With a full mandate for his approach, Cameron went on to deliver his most unashamedly liberal speech to date. Early on in his address, he spoke with pride of how "social justice, equality for gay people, tackling climate change, and helping the world's poorest" were now "at the centre of the Conservative Party's mission". A lengthy section on diversity, lamenting how "people with white-sounding names are nearly twice as likely to get call backs for jobs than people with ethnic-sounding names", was greeted with a standing ovation. Proof, if needed, of how Cameron has changed his party beyond recognition. The former special adviser to Michael Howard, who avowed that "prison works", told his audience that prison too often did not. "The system is still not working ... We have got to get away from the sterile lock-em-up or let-em-out debate, and get smart about this." From now on, he declared, the system, would "treat their [prisoners'] problems, educate them, put them to work." 

There were, of course, oversights and lacuna. Cameron reaffirmed his commitment to a budget surplus but glossed over the unprecedented, and many believe undeliverable, that will be required to achieve it (and which may fail to do so). He hailed the new "national living wage" with no mention of the tax credit cuts that will leave the same "strivers" worse off. His "affordable" starter homes will be unaffordable for average-earning families in 58 per cent of local areas. But it is a mark of Cameron's political abilities that it was easy to forget much of this as he spoke. Like George Osborne, he deftly appropriated the language of the left ("social justice", "opportunity", "diversity", "equality") to describe the policies of the right. Cameron is on a mission to claim ownership of almost every concept associated with Labour. The opposition should not sleep easily as he does so.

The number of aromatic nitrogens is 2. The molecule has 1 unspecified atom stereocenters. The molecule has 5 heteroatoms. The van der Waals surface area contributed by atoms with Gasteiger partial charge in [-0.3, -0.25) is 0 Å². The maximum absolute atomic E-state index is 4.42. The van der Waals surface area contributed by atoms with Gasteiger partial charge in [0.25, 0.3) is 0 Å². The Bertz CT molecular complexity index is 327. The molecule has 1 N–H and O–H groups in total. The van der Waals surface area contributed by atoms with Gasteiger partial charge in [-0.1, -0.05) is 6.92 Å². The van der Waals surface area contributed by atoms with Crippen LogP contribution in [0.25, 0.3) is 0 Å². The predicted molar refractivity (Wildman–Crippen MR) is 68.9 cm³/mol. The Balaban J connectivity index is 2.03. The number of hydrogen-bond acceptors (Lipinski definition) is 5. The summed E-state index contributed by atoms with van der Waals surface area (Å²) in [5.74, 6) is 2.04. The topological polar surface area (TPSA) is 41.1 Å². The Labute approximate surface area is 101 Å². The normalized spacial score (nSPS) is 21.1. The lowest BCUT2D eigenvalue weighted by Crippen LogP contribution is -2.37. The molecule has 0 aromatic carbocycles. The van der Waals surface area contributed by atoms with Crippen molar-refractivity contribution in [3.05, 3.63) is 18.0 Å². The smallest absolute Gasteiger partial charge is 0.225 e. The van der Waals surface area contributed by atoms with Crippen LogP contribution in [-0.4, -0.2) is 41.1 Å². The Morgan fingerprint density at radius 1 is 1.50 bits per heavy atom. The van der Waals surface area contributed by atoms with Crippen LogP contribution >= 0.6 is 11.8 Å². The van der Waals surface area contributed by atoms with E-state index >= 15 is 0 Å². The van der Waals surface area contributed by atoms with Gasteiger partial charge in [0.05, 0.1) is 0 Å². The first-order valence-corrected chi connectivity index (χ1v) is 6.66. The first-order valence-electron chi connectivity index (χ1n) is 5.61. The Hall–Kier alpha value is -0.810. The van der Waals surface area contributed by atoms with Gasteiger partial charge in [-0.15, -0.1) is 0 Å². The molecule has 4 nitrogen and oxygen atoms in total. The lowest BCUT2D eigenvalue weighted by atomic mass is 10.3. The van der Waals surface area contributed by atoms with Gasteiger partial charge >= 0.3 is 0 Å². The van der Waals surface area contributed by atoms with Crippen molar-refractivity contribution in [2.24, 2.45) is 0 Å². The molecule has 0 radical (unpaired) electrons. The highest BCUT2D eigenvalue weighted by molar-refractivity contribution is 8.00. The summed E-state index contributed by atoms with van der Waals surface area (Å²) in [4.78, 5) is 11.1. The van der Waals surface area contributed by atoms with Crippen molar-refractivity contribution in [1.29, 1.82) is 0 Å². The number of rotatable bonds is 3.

There was little mention of Labour in the speech, and no mention of Jeremy Corbyn by name. But when the attack came, it was ruthlessly delivered. "Thousands of words have been delivered about the new Labour leader. But you only really need to know one thing: he thinks the death of Osama bin Laden was a 'tragedy'". The description of Corbyn as the "new Labour leader" shows the Tories' ambition to permanently contaminate the party, rather than merely the man.

There are plenty of potential landmines ahead for Cameron. The comically lukewarm applause for his defence of EU membership was a reminder of how divided his party is on this issue. But today, he spoke as a man liberated. Liberated by winning a majority. Liberated by not having to fight an election again. Like a second-term US president, he was able to speak of how he was entering "the second half of my time in this job". Tributes to Osborne (the "Iron Chancellor) and Boris Johnson (greeted with a remarkable standing ovation) alluded to the contest to come. But whoever succeeds him can be confident of assuming a party in good health - and more at ease with the modern world than many ever thought possible. 

George Eaton is political editor of the New Statesman.